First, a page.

FOR THE PRESS
Annals of Internal Medicine Tip Sheet
May 2, 2017
Below is information about articles being published in Annals of Internal Medicine. The information is not intended to substitute for the full article as a source of information. Annals of Internal Medicine attribution is required for all coverage.
1. Large spikes in handgun acquisitions seen in aftermath of mass shootings
Large increases in handgun acquisitions occurred in California immediately following the mass shootings in Newtown, Connecticut in 2012 and San Bernardino, California in 2015. The spikes were short-lived and accounted for less than 10 percent of annual handgun acquisitions statewide, but researchers express concern about whether repeated shocks of this kind could lead to substantial increases in the prevalence of firearm ownership. The findings are published in Annals of Internal Medicine.
Each year in the United States, more than 32,000 people die of gunshot wounds. While mass shootings account for less than 1 percent of those deaths, they are the most visible form of firearm violence. Mass shootings may boost firearm sales among people who are concerned about personal protection or among those who fear that the government will react to the mass shooting with increased gun control measures. News stories and two studies have reported sharp increases in handgun acquisition after several mass shootings, but the size and nature of these increases have not been well-described. Moreover, those reports rely on statistics from the National Instant Criminal Background Check System (NICS), which does not retain purchase-level information.
Using detailed individual-level information on firearm transactions in California between 2007 and 2016, researchers at Stanford University analyzed acquisition patterns after two of the highest-profile mass shootings in U.S. history. Overall, the number of handguns acquired in California increased sharply in the first 12 weeks following Newtown and San Bernardino mass shootings. Large and significant spikes occurred among white and Hispanic persons, but not among black persons. Increases in acquisitions were also larger among those who had no record of having previously acquired a handgun. After San Bernardino, a much larger increase in acquisitions occurred in neighborhoods in and around that city than in other parts of the state.
The researchers suggest that these findings may have implications for public health, as firearm ownership is a risk factor for firearm-related suicide and homicide. Further research is needed to explore both cumulative effects and lasting shifts in acquisition patterns; their causes; and their implications for public health, crime, and social cohesion.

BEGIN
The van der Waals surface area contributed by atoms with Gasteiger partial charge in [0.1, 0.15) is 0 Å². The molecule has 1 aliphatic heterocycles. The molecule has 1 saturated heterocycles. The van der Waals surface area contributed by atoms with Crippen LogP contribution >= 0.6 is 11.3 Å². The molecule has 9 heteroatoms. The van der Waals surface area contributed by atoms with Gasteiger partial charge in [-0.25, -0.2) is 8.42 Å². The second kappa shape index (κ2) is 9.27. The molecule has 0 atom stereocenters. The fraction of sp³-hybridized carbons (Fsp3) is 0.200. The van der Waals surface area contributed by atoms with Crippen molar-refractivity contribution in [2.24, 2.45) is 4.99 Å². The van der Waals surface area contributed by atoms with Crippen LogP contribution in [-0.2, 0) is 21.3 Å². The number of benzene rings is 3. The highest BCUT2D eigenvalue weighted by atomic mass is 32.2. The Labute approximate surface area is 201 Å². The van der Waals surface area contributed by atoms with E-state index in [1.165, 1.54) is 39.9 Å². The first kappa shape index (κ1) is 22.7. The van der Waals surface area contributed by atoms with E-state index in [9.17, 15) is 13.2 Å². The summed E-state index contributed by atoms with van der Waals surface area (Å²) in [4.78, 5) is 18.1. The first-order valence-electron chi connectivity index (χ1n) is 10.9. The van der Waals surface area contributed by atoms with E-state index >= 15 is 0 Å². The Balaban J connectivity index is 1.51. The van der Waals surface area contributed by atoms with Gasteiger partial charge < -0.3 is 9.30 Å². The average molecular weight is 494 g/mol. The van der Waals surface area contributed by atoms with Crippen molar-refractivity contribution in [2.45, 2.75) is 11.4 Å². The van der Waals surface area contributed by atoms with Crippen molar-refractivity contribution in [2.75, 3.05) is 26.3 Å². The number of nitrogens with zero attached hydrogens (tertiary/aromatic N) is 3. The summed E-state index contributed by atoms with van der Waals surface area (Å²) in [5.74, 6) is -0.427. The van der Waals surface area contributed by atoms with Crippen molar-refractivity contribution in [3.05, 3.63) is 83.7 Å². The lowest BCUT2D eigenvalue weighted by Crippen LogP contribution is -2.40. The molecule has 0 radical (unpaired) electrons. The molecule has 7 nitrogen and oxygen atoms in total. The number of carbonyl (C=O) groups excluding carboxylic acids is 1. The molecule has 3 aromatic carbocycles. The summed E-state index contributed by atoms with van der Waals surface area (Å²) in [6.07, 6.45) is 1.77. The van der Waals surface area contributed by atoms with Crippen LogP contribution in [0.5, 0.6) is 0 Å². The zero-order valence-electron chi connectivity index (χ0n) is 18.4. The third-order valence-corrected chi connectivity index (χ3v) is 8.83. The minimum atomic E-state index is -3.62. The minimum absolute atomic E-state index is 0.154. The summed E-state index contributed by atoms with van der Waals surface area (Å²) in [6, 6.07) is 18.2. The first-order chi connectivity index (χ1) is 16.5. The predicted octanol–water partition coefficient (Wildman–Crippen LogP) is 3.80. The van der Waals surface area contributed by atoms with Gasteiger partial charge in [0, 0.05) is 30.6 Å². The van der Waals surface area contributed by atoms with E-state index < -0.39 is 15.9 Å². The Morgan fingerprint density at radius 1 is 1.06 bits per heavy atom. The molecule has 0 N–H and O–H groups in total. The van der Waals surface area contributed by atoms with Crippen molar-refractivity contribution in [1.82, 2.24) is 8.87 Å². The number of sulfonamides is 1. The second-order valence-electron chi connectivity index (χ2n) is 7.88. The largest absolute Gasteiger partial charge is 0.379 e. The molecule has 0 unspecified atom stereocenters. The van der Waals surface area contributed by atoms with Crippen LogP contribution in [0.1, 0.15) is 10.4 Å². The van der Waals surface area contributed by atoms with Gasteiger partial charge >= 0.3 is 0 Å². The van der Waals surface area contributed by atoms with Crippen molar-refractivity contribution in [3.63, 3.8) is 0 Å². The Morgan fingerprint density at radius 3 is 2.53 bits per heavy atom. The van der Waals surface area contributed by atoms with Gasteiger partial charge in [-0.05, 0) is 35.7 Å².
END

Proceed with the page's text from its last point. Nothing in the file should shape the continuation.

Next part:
2. A routine invasive strategy may significantly reduce death risk in unstable angina
The absolute cumulative probability of death at 12 months was 5 percent lower for patients who received routine invasive coronary angiography and revascularization as indicated during an unstable angina admission compared to those who did not. The survival benefit persisted when angiography was delayed up to 2 months after the first unstable angina episode. Results of a comparative effectiveness analysis are published in Annals of Internal Medicine.
Non-ST-segment elevation acute coronary syndromes consist of non-ST-segment elevation myocardial infarction (MI) and unstable angina. Reported rates of unstable angina have declined with the introduction of high-sensitivity troponin testing, which identifies patients with non-ST-segment elevation MI, yet patients with unstable angina still account for one quarter to one half of all those with acute coronary syndromes who present to the hospital. In general, current guidelines recommend routine invasive coronary angiography for patients with non-ST-segment elevation MI, but not for those with unstable angina. Meta-analyses of previous trials have shown conflicting results with regard to routine invasive management of unstable angina, potentially due to the high crossover from control to intervention groups in the randomized controlled trials.
Researchers at St. Vincent’s Hospital, University of Melbourne, Victoria, Australia used hospital discharge data to assess the effect of angiography on mortality in 33,901 patients admitted to the hospital with an initial episode of unstable angina. The investigators compared outcomes of patients who had angiography during their first hospitalization with those of other patients by using advanced statistical methods to adjust for differences in individual patient characteristics and to account for crossovers from control to intervention groups. The data showed that routine angiography, with or without subsequent revascularization, was associated with a 52 percent relative decrease in 12-month mortality. Revascularization offered no additional statistical mortality benefit compared with diagnostic angiography alone. The authors conclude that routine invasive diagnostic angiography up to 2 months after an emergent admission for unstable angina in association with optimum medical therapy might prevent up to 5 deaths per 100 hospital admissions for unstable angina during the 12 months after hospitalization for the initial episode.